• an attestationconfirming that your business is in good financial standing and will be able to meet all financial obligations to any temporary foreign worker you hire for the entire duration of their employment
  • if you are a foreign employer without a Canada Revenue Agency number whose business address and operation is outside of Canada, you may submit your contract or invoice for the goods or services that you are providing in Canada

 

In order to demonstrate that the employer is providing a good or service, Employment and Social Development Canada requests one of the following documents (unless the employer has obtained an LMIA before):

 

  • municipal/provincial/territorial business license(valid, i.e. not expired)
  • T4 Summary of remuneration paid
  • PD7A Statement of account for current source deductions
  • an attestationconfirming that you are engaged in a legal business that provides a good or a service in Canada where an employee could work and a description of the main business activity. Permanent residency stream only, confirmation that the business has been operating for at least one year must also be included in the attestation.
  • if you are a foreign employer without a Canada Revenue Agency number whose business address and operation is outside of Canada, you may submit your contract or invoice for the goods or services that you are providing in Canada
  • a copy of the Coasting Trade letter of authority issued by the Canada Border Services Agency for positions onboard a foreign vessels undertaking coastal trade in Canadian waters

 

It is hard to imagine how a non-existent business would be able to provide the documents requested above, many of which require the business to have submitted tax filings. While I would need more information about the relationship between the client's active business and the proposed business to make any definitive conclusions, it seems as though the businesses are separate, even if they are owned by the same individual. Therefore, the employer is not really demonstrating the viability and activity of the proposed business by submitting the tax documents of the active business.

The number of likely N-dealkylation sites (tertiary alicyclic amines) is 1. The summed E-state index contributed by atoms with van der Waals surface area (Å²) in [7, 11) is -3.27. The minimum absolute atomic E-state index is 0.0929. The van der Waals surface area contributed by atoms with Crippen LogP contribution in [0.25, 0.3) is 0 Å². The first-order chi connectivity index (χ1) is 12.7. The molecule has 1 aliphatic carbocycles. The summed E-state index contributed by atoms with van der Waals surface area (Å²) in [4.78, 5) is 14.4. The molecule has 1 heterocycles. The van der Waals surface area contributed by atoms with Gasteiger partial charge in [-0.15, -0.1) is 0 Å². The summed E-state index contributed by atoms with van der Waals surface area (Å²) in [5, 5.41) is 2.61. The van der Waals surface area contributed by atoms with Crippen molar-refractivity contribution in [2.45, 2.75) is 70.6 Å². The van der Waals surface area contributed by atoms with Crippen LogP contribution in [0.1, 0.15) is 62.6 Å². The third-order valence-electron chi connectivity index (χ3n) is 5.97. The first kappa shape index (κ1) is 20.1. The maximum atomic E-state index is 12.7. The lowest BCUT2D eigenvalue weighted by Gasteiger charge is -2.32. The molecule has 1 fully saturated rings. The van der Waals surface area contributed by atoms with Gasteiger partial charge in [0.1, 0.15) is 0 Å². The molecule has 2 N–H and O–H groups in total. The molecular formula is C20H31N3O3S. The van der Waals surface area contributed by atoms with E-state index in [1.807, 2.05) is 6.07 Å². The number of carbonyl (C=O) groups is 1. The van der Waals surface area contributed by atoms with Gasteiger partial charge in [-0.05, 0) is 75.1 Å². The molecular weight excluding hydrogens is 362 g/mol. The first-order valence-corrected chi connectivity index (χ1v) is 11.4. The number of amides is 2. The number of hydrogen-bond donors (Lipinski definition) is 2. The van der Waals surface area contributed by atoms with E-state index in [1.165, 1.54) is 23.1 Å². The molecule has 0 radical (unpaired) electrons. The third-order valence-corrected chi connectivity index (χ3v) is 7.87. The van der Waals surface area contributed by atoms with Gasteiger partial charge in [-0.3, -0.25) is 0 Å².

While we realize that this may hamper the client's ability to be entrepreneurial, it is understandable that EDSC is skeptical of non-existent businesses. Start-ups often fail. This is especially true for restaurants. If the business fails, then the temporary foreign workers are put in a difficult situation. It would also be easy for individuals to abuse the program by creating bogus business plans.

 

Perhaps the client can reframe the opening of the proposed business as an expansion of the current business. It may also be worth exploring with the client the possibility of only applying for an LMIA for a Head Chef experienced in the relevant cuisine type, who would then be able to train Canadian citizens or permanent residents in the positions of cook and baker. This would likely make for a stronger application.

 

Does the employer have the right to set the requirements relating to qualifications?

 

Yes, but that does not mean that the employer can set any requirements that they want. Requirements must be reasonable and justifiable for the position. The employer cannot arbitrarily set a high bar in the hopes of weeding out candidates who would otherwise be suitable to the position. If suitable Canadian candidates are weeded out because of requirements that are too onerous, then Service Canada will not be able to come to the conclusion that "the employment of the foreign national is likely to have a neutral or positive effect on the labour market in Canada".

 

We always try to cater and compare the requirements to the employment requirement of the NOC. These are the requirements for Chefs:

 

Employment requirements

 

  • Completion of secondary school is usually required.
  • Cook's trade certification, which is available in all provinces and territories, or equivalent credentials, training and experience, are required.
  • Executive chefs usually require management training and several years of experience in commercial food preparation, including two years in a supervisory capacity and experience as a sous-chef, specialist chef or chef.
  • Sous-chefs, specialist chefs and chefs usually require several years of experience in commercial food preparation.
  • Red Seal endorsement for cooks is also available to qualified chefs upon successful completion of the interprovincial Red Seal examination.
  • Chef de cuisine certification, administered by the Canadian Culinary Institute of the Canadian Federation of Chefs and Cooks (CFCC), is available to qualified chefs.

 

It comes down to the meaning of "several". For chefs, we generally advise clients to set the requirement at 3 years of experience.

 

That being said, the employer can always try to justify why more years of experience are required. The justification needs to be rational and cogent. As was the case here, there is the risk that Service Canada will scrutinize and reject the justification for the higher experience threshold.